Did you know that the ocean air can literally lift your mood?  “The sound and vision of the ocean lift our mood,” says consultant psychiatrist Dr Arghya Sarkhel. “The touch of sand and the smell of a seaside breeze leads to relaxation. On a biological level, this audio-visual stimulus incites our parasympathetic nervous system—that activates ‘rest and digest’, as opposed to ‘fight or flight’,” he says. Now scientists are quantifying the positive cognitive and physical effects of water and the improved sense of physical health and well-being.

Wallace J. Nichols, a marine biologist, has done extensive research on the ocean’s unique ability to induce a state of what he calls the “Blue Mind” in human beings. Blue Mind is a mildly meditative state characterized by calmness, peacefulness, unity, and a sense of general happiness and satisfaction with life in the moment. Nichols states that our brains are hardwired to react positively to water and that being near it can calm and connect us, increase innovation and insight, and heal us on a deep level.

Equally diving into the therapeutic benefits that diving can provide is Jeffery Puncher, Director for the Faculty of Medicine at the University of Ottowa. He is currently developing a virtual reality diving program to help his patients find relief from stress and anxiety using calming scenes of coral reefs and the swaying seas along with the soothing sounds of bubbles beneath the surface. This program is currently being used with medical students, residents and faculty, with the goal of growing it to be adopted nationwide to help also support the psychological health of first responders. 


In 2018, PADI launched an Adaptive Techniques Course that teaches how to modify equipment configurations and develop a diver’s skills based on their needs, ensuring that regardless of physical or mental disability, everyone can find healing from water. Several scientific studies have been conducted over the past decade that quantify and prove the incredible benefits from scuba diving for those who are mentally and/or physically challenged.

All around the world PADI Professionals and Dive Centers are using adaptive techniques and the natural remedy of the ocean to help heal those in their local communities. Here are just a few examples of the exciting programs available.

1. Patriots Scuba – Virginia, USA 

Patriot Scuba offers a robust adaptive diving training program that is specifically focused on helping injured veterans. The Virginia-based program has been operating as a non-profit called Patriots for Disabled Divers since 2013, having successfully trained hundreds of adaptive divers who have suffered traumatic brain injuries or amputations. These veterans benefit from both the psychological healing aspects diving provides as well as an activity that allows them to feel both a sense of adventure and purpose.

2. Scuba Diving for All – Ripon, United Kingdom 

Scuba Diving for All has been a registered charity in Ripon for the past 17 years and provides tuition for scuba diving to those with special needs. The founders, Yvonne and Archie Covell wanted to make diving more accessible in their area and gift their students with the freedom of movement and feeling weightless. The program has been honored with the Queen’s Award for Voluntary Service with many students going on to complete their PADI Open Water Diver certification.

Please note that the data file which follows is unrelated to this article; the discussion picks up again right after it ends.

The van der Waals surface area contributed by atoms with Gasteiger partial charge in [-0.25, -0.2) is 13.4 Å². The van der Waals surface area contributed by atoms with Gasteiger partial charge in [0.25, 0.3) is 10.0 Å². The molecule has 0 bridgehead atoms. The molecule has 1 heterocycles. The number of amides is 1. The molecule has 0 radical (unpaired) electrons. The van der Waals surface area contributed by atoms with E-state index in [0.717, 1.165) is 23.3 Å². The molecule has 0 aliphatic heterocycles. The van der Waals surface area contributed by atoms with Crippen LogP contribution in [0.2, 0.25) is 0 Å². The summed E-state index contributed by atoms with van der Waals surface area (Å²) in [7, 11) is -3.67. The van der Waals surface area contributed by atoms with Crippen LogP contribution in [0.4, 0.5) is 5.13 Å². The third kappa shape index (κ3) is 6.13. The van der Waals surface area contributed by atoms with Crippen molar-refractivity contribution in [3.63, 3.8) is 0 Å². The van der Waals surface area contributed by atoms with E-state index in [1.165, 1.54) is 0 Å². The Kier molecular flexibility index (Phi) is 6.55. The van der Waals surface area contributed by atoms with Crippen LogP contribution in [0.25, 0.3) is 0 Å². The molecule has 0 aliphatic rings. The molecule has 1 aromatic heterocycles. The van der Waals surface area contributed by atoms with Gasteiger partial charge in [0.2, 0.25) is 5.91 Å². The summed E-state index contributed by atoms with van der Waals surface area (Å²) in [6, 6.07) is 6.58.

3. Eco Dive – Grenada, Caribbean 

Eco Dive conducted an adaptive Freediver static apnea training session for Natasha and Rachel Lambert—known as the Sailing Sisters. Natasha is a disabled sailor who is showing that people of all abilities can explore and protect the ocean. Eco Dive wrapped up the training session with the sisters by doing a beach clean-up, showing that anyone can create ocean change and both explore and protect our blue planet. 

4. Syed Abd Rahman and Ernest Teo – Malaysia 

PADI IDC Staff Instructor Syed Abd Rahman and PADI Master Scuba Diver Trainer Ernest Teo have been committed to teaching diving to youth with disabilities for nearly three decades. They run Diveheart, a charity that is designed to give confidence to those with disabilities through adaptive diving and therapy–training medical professionals and rehabilitation physiotherapists how to help their patients heal in the water. 

5. Surf Therapy – California + Australia 

Carly Rogers, a Los Angeles lifeguard and graduate student at the University of Southern California, began developing an Ocean Therapy group that taught soldiers how to surf followed by group discussion. Since then more than 1000 soldiers have been treated in the ocean therapy program. In 2014, Rogers contributed to a study of the program published in the American Journal of Occupational Therapy, where of the 11 war veterans that completed the study, all reduced their symptoms of post-traumatic stress disorder (PTSD) and depression.

In Australia, Ocean Heroes in Western Australia uses surf therapy to help those living with autism. Ocean Mind provides surf therapy for young people experiencing mental health issues, isolation and disabilities in Victoria. Finally, Waves of Wellness in New South Wales runs surf therapy for people experiencing mental health issues.

6. Carsten Schultz – Aalborg Dykkerskole, Norway

Carsten Schultz is making it his mission to help those who have lost their vision to heighten the sensations of their other senses and restore confidence by teaching them how to dive. As part of his disability program with Diving 360, he has officially certified those with visual impairments, amputations and multiple sclerosis as PADI Open Water Divers. 

Ready to start exploring diving as therapy and experience Wellness Unfiltered? Get your PADI and start to #LiveUnfiltered.

Share This

Related Posts